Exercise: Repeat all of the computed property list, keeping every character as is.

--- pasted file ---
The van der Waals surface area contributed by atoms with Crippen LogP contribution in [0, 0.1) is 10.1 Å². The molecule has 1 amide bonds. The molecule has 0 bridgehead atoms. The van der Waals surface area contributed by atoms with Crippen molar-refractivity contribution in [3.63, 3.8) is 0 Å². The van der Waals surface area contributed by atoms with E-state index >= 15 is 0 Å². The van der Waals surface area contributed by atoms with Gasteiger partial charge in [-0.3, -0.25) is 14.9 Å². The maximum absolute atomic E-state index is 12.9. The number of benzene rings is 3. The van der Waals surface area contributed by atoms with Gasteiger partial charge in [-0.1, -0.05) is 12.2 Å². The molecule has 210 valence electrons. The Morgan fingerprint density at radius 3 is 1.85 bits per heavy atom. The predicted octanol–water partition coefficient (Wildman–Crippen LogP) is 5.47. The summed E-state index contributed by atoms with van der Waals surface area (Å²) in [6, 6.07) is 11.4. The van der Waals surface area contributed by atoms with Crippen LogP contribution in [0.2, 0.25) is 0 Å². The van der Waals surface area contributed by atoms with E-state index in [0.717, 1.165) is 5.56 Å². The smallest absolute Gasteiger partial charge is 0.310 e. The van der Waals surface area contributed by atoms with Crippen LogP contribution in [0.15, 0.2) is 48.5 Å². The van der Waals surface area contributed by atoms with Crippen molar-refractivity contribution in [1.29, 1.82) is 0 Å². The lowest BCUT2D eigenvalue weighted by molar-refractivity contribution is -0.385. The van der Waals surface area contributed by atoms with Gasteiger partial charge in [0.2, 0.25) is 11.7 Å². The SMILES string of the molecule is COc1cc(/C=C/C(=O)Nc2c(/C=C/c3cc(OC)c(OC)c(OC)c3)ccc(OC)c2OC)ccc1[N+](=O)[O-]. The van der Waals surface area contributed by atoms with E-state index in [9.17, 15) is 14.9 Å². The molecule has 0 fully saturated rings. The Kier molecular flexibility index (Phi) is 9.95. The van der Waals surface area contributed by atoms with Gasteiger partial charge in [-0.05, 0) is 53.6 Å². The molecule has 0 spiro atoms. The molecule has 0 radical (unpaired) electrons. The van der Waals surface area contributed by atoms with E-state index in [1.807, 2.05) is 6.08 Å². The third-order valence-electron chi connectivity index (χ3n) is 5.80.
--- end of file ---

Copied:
The van der Waals surface area contributed by atoms with Crippen LogP contribution in [0, 0.1) is 10.1 Å². The molecule has 1 amide bonds. The molecule has 0 bridgehead atoms. The van der Waals surface area contributed by atoms with Crippen molar-refractivity contribution in [3.63, 3.8) is 0 Å². The van der Waals surface area contributed by atoms with E-state index >= 15 is 0 Å². The van der Waals surface area contributed by atoms with Gasteiger partial charge in [-0.3, -0.25) is 14.9 Å². The maximum absolute atomic E-state index is 12.9. The number of benzene rings is 3. The van der Waals surface area contributed by atoms with Gasteiger partial charge in [-0.1, -0.05) is 12.2 Å². The molecule has 210 valence electrons. The Morgan fingerprint density at radius 3 is 1.85 bits per heavy atom. The predicted octanol–water partition coefficient (Wildman–Crippen LogP) is 5.47. The summed E-state index contributed by atoms with van der Waals surface area (Å²) in [6, 6.07) is 11.4. The van der Waals surface area contributed by atoms with Crippen LogP contribution in [0.2, 0.25) is 0 Å². The van der Waals surface area contributed by atoms with E-state index in [0.717, 1.165) is 5.56 Å². The smallest absolute Gasteiger partial charge is 0.310 e. The van der Waals surface area contributed by atoms with Crippen LogP contribution in [0.15, 0.2) is 48.5 Å². The van der Waals surface area contributed by atoms with Crippen molar-refractivity contribution in [1.29, 1.82) is 0 Å². The lowest BCUT2D eigenvalue weighted by molar-refractivity contribution is -0.385. The van der Waals surface area contributed by atoms with Gasteiger partial charge in [0.2, 0.25) is 11.7 Å². The SMILES string of the molecule is COc1cc(/C=C/C(=O)Nc2c(/C=C/c3cc(OC)c(OC)c(OC)c3)ccc(OC)c2OC)ccc1[N+](=O)[O-]. The van der Waals surface area contributed by atoms with E-state index in [9.17, 15) is 14.9 Å². The molecule has 0 fully saturated rings. The Kier molecular flexibility index (Phi) is 9.95. The van der Waals surface area contributed by atoms with Gasteiger partial charge in [-0.05, 0) is 53.6 Å². The molecule has 0 spiro atoms. The molecule has 0 radical (unpaired) electrons. The van der Waals surface area contributed by atoms with E-state index in [1.807, 2.05) is 6.08 Å². The third-order valence-electron chi connectivity index (χ3n) is 5.80.